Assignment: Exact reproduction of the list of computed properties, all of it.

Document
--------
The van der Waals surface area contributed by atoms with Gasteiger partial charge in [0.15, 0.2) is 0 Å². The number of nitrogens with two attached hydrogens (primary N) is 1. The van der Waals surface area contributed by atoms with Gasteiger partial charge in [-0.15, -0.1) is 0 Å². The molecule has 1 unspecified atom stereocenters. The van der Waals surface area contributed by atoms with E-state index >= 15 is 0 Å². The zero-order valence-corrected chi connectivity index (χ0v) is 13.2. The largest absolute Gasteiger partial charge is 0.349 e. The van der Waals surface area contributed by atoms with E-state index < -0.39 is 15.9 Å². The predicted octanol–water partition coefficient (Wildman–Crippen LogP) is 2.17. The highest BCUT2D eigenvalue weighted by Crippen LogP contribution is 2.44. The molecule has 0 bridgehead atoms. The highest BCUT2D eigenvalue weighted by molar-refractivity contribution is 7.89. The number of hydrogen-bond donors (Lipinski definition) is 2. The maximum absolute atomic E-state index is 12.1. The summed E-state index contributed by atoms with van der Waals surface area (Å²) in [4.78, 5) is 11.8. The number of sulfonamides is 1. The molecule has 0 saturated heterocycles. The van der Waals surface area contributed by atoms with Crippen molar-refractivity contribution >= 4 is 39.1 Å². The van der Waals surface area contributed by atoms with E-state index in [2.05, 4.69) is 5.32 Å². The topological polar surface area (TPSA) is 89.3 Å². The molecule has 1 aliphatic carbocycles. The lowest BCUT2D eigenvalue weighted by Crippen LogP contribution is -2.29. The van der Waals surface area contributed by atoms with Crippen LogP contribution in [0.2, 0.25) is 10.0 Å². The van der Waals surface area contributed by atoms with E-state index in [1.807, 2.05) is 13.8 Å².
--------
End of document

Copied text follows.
The van der Waals surface area contributed by atoms with Gasteiger partial charge in [0.15, 0.2) is 0 Å². The number of nitrogens with two attached hydrogens (primary N) is 1. The van der Waals surface area contributed by atoms with Gasteiger partial charge in [-0.15, -0.1) is 0 Å². The molecule has 1 unspecified atom stereocenters. The van der Waals surface area contributed by atoms with E-state index >= 15 is 0 Å². The zero-order valence-corrected chi connectivity index (χ0v) is 13.2. The largest absolute Gasteiger partial charge is 0.349 e. The van der Waals surface area contributed by atoms with E-state index < -0.39 is 15.9 Å². The predicted octanol–water partition coefficient (Wildman–Crippen LogP) is 2.17. The highest BCUT2D eigenvalue weighted by Crippen LogP contribution is 2.44. The molecule has 0 bridgehead atoms. The highest BCUT2D eigenvalue weighted by molar-refractivity contribution is 7.89. The number of hydrogen-bond donors (Lipinski definition) is 2. The maximum absolute atomic E-state index is 12.1. The summed E-state index contributed by atoms with van der Waals surface area (Å²) in [4.78, 5) is 11.8. The number of sulfonamides is 1. The molecule has 0 saturated heterocycles. The van der Waals surface area contributed by atoms with Crippen molar-refractivity contribution >= 4 is 39.1 Å². The van der Waals surface area contributed by atoms with E-state index in [2.05, 4.69) is 5.32 Å². The topological polar surface area (TPSA) is 89.3 Å². The molecule has 1 aliphatic carbocycles. The lowest BCUT2D eigenvalue weighted by Crippen LogP contribution is -2.29. The van der Waals surface area contributed by atoms with Crippen LogP contribution in [0.2, 0.25) is 10.0 Å². The van der Waals surface area contributed by atoms with E-state index in [1.807, 2.05) is 13.8 Å².